Syria Looms Large Over G8 Conference
“You set an example for people in other corners of the world. You are the blueprint,” Obama said before an audience at Belfast’s Waterfront Hall.
First, the leaders of the G8 must overcome their differences on Syrian intervention. British Prime Minister David Cameron acknowledged he has concerns about elements of the Syrian rebels, but argued that does not mean “we shouldn’t accept that the only alternative to Assad is terrorism and violence.”
Britain’s Foreign Secretary echoed Cameron’s concern by acknowledging that there are “no palatable options” remaining after more than two years of war.
London’s Mayor Boris Johnson argues that the time for intervention has passed and that no winner can emerge from the current crisis.
“Surely to goodness it is time to recognize that no one can win this conflict, because it has become at least partly a religious conflict, between Sunni and Shia. No one can win that conflict because it is almost beyond reason,” Johnson writes, who also contends sending arms will not produce a resolution.
“This is the moment for a total ceasefire, an end to the madness. It is time for the US, Russia, the EU, Turkey, Iran, Saudi and all the players to convene an intergovernmental conference to try to halt the carnage.”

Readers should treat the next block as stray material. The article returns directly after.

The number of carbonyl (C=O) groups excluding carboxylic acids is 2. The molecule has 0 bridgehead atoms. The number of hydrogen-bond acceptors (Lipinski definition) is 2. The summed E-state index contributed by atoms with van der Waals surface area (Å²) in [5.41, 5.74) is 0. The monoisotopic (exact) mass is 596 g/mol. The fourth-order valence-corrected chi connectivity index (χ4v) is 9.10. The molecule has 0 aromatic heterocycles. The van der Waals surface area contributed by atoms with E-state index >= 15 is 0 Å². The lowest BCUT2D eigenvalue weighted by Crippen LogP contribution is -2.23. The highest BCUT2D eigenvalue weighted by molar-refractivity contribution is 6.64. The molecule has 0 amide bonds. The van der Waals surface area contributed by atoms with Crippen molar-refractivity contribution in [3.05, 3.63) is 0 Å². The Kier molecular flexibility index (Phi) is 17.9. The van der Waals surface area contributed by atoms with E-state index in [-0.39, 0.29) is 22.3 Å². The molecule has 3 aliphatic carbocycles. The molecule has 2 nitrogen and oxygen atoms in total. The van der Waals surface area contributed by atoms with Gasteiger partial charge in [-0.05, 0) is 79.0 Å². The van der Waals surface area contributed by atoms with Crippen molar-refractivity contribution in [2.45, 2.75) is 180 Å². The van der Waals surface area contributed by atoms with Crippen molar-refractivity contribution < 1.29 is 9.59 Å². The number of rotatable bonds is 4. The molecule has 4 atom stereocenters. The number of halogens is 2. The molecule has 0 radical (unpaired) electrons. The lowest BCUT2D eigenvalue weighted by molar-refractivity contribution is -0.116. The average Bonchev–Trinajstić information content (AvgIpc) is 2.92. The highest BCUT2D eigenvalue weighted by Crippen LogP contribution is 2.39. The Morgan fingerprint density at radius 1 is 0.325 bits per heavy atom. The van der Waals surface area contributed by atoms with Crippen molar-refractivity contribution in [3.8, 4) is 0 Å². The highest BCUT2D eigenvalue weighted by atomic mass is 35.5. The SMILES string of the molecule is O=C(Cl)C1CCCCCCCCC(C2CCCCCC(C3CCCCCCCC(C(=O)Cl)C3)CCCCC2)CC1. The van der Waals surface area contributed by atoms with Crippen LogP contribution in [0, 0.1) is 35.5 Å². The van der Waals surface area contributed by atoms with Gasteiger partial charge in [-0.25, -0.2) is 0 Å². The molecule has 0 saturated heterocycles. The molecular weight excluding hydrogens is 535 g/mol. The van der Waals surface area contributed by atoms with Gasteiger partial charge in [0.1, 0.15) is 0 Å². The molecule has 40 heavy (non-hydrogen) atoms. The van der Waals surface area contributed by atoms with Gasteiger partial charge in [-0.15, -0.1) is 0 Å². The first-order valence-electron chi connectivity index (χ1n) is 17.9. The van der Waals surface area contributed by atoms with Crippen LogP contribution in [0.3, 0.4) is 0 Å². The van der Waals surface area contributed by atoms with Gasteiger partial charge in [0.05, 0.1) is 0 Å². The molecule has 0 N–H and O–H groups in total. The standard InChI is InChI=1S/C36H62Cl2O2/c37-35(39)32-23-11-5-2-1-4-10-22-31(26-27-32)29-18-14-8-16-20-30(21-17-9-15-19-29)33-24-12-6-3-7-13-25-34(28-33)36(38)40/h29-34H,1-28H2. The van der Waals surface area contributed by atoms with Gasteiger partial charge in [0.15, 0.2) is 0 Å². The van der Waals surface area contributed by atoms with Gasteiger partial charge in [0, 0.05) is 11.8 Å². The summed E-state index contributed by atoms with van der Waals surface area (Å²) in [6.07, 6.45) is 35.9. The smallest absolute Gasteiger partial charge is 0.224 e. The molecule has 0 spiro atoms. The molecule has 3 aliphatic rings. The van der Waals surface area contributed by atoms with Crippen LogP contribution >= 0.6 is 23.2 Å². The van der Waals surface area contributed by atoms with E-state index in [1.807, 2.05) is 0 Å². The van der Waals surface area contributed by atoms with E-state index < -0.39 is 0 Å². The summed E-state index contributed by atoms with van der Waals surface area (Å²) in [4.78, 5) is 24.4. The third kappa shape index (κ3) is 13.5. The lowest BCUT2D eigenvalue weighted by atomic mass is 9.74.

US Pledged Support, But Has Not Contacted Rebels
While the Obama administration used the disclosure that Syria had used chemical weapons as justification for providing additional support to the rebels, The Daily Beast reports that leaders of the rebel forces have yet to be contacted by any US officials.
Russia Maintains Hard And Blunt Line On Intervention
Russia’s Vladimir Putin, who has consistently rejected the notion of offering support for the rebels or endorsing a no-fly zone, was less delicate in expressing his doubts about the rebels. “One hardly should back those who kill their enemies and, you know, eat their organs,” he said.
Lawmakers Concerned White House Lacks Plan
Even US lawmakers have voiced reservations. Many believe the window of opportunity has closed and fear the administration is moving forward without a firm plan.
House Intelligence Committee Chairman Mike Rogers said the White House has to explain in greater depth what their plan is before Congress will approve further action.
“It seems to me they have a great media strategy. They don’t have a great Syrian strategy, and I don’t believe any of our members – and we had both Republicans and Democrats on the committee – express concern about where they think we are today, and where we think the administration wants to go,” Rogers said.
Egypt Ends Relations With Syria
In a sign of the concern regional nations feel about the growing presence of radicals in Syria, Egypt’s President Mohammed Morsi said his government planned to cut ties with Syria and would withdraw its charge d’affaires from Damascus. He also called for Hezbollah forces to withdraw.